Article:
• Share
  • Email
  • Embed
  • Like
  • Save
  • Private Content
Interview in research
 

Interview in research

on

  • 2,521 views

 

Statistics

Views

Total Views
2,521
Views on SlideShare
2,517
Embed Views
4

Actions

Likes
2
Downloads
108
Comments
0

1 Embed 4

http://localhost 4

Accessibility

Categories

Upload Details

Uploaded via as Microsoft PowerPoint

Usage Rights

© All Rights Reserved

Report content

Flagged as inappropriate Flag as inappropriate
Flag as inappropriate

Select your reason for flagging this presentation as inappropriate.

Cancel
  • Full Name Full Name Comment goes here.
    Are you sure you want to
    Your message goes here
    Processing…
Post Comment
Edit your comment

    Interview in research Interview in research Presentation Transcript

    • Interview in Research
    • Definitions• The qualitative research interview seeks to describe and the meanings of central themes in the life world of the subjects. The main task in interviewing is to understand the meaning of what the interviewees say. (kvole, 1996)• A qualitative research interview seeks to cover both a factual and a meaning level, though it is more difficult to interview on a meaning level. (kvole, 1996)• Interviews are particularly useful for getting the story behind participant’s experiences. The interviewer can persue in-depth information around the topic. Interviews may be useful as follow-up to certain respondents to questionnaires e.g, to further investigate their responses. (McNarnara, 1999).
    • Aspects of QualitativeResearch interviews1. Interviews are completed by the interviewer based on what the respondent says.2. Interviews are for more personal form of research than questionnaires.3. In the personal interview, the interviewer works directly with the respondent.4. Unlikely with mail surveys, the interviewer has the opportunity to probe or ask follow up questions.5. Interviews are generally easier for respondent, especially if what is sought is opinions or impressions.6. Interviews are time consuming and they are resource intensive.7. The interviewer is considered a part of the measurement instrument and interviewer has to well trained in how to respond to any contingency.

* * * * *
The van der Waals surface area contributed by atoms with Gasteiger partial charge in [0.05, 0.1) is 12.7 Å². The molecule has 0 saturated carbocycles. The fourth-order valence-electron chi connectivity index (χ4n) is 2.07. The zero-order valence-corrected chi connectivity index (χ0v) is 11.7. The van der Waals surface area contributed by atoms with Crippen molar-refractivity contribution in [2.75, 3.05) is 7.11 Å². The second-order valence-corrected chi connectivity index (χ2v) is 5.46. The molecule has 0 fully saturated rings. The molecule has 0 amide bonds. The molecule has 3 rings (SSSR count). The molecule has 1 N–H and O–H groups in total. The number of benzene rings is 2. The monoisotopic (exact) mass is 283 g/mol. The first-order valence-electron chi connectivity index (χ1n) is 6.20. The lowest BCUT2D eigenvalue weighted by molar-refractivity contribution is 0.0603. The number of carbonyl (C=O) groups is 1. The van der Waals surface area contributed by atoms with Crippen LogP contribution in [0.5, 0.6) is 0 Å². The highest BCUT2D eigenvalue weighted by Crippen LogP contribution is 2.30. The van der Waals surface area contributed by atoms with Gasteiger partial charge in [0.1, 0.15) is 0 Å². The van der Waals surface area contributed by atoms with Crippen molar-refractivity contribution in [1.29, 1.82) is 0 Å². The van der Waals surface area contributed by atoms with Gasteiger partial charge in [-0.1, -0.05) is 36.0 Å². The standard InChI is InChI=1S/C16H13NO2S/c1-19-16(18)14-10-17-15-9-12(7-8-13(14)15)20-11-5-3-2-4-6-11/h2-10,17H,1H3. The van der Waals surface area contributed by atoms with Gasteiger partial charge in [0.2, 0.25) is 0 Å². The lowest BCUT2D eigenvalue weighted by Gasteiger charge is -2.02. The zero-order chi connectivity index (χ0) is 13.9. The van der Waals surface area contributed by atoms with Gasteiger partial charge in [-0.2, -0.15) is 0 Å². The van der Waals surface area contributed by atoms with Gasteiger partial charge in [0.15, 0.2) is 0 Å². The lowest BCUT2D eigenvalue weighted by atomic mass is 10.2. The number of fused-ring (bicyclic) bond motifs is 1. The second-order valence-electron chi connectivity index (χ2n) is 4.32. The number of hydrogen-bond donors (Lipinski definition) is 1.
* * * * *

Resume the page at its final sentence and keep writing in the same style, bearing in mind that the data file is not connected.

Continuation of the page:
• Types of interviews• Informal, conversational interview – no predetermined questions are asked, in order to remain as open and adoptable as possible to the interviewee’s nature and priorities , during the interview the interviewer “goes with the flow”.• General interview guide approach – the guide approach is intended to ensure that the same general areas of information are collected from each interviewee: this provides more focus than the conversational approach, but still allows a degree of freedom and adoptability in getting the information from the from the interviewee.
    • Continue ……..• Standardized, open-ended interview – the same open ended questions are asked to all interviewees: this approach facilitates faster interviews that can be more analyzed and compared.• Closed, fixed response interview – where all interviewees are asked the same questions and asked to choose answers from among the some set of alternatives. This format is useful for those not practiced in interviewing.
    • Telephone interview• Telephone interviews enable a researcher to gather information rapidly.• Like personal interviews, they allow for some personal contact between the interviewer and the respondent.Disadvantages1. Some people may have not telephones.2. People often dislike the intrusion of a call to their home.3. Telephone interviews need to be relatively short or people feel imposed upon.4. Many people don’t have publicly listed telephone numbers.
    • Training of the interviewer• Since the interviewer can control the quality of the result his/her training becomes crucial.• It is important to organize in detail and rehearse the interviewing process before beginning the formal study.